The authors, Rebecca Hoskins and Jonathan Benger, base their findings on the number of patients requiring treatment at one inner-city emergency department in the South West of England, and the extrapolation of those figures. Both work in emergency care and at UWE Bristol.
Almost a thousand adults seeking emergency care at the Bristol Royal Infirmary (BRI) over a period of 4 weeks in June 2009 were invited to take part in the anonymous study.
Each week was divided into 14 periods of 12 hours, so that all relevant attendances were covered. Of those approached, 774 people were eligible and willing to take part.
An independent researcher asked each participant if they had been drinking alcohol prior to their emergency department attendance, before going on to ask about their average weekly consumption.
Treating clinicians were also asked their opinion as to whether a patient’s emergency department attendance was either directly or indirectly related to alcohol, or was unrelated.
In all, around one in five (149; 19%) patients said they had drunk alcohol (anything between half a unit and 50 units) before coming to the emergency department. 14% (111) people felt their attendance was related to alcohol, 87 (11%) of whom had an injury. Of these, just over half believed they had been injured by someone else who had been drinking, while a similar proportion admitted to drinking more than the maximum recommended weekly units. Of the 111 patients who felt their attendance was related to alcohol, one in three was admitted to hospital.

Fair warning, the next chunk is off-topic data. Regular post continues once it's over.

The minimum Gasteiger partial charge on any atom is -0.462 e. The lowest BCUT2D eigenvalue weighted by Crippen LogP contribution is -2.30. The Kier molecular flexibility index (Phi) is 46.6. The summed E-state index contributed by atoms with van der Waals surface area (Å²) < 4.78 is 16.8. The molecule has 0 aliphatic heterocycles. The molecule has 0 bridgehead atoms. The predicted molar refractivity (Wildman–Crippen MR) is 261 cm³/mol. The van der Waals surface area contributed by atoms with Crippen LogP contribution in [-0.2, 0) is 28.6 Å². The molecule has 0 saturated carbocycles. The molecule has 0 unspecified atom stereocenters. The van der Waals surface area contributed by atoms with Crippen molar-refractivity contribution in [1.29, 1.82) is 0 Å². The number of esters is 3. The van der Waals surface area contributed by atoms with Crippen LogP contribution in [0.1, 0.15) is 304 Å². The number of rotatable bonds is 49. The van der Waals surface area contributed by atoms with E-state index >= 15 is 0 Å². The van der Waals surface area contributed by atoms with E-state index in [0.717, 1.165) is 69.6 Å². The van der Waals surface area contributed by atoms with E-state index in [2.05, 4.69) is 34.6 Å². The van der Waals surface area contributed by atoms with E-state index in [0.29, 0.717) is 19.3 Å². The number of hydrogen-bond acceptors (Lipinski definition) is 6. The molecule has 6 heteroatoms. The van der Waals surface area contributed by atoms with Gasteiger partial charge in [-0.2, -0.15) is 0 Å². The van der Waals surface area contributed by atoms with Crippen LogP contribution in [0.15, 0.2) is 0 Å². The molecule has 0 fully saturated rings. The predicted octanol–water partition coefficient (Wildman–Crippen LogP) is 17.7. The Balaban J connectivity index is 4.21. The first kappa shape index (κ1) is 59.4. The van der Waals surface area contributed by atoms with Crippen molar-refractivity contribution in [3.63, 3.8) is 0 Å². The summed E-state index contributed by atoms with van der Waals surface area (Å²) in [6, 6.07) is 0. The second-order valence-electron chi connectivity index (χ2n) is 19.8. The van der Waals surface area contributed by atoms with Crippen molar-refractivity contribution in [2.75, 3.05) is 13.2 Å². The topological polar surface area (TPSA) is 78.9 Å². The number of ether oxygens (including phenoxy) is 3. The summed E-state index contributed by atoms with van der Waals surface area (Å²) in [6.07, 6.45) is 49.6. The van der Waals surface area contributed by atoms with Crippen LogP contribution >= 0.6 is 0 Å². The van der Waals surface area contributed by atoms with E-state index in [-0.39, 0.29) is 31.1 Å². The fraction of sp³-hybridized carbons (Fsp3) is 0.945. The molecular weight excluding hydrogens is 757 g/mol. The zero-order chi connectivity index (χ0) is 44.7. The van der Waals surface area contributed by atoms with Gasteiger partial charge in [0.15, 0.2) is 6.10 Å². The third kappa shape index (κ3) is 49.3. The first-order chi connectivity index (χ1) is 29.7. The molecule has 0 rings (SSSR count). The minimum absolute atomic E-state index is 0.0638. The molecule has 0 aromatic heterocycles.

Clinicians reported that around one in five (21%) patient attendances was either directly (14%) or indirectly (7%) related to alcohol. And they felt that around 8% of all attendances were attributable to alcohol-related violence.
The authors caution that the BRI experience may not be applicable elsewhere. But they conclude, “If these figures are extrapolated, the number of patients presenting with alcohol related injury [exceeds] 7000 attendances to the [BRI] annually, or nearly 2 million patients every year in England and Wales.”
Rebecca Hoskins is a lecturer in nursing at UWE Bristol and works as a consultant nurse in the Emergency Department, Bristol Royal Infirmary. Professor Jonathan Benger is a Professor of Emergency Care at UWE and also works as a consultant in emergency medicine in the Emergency Department, BRI.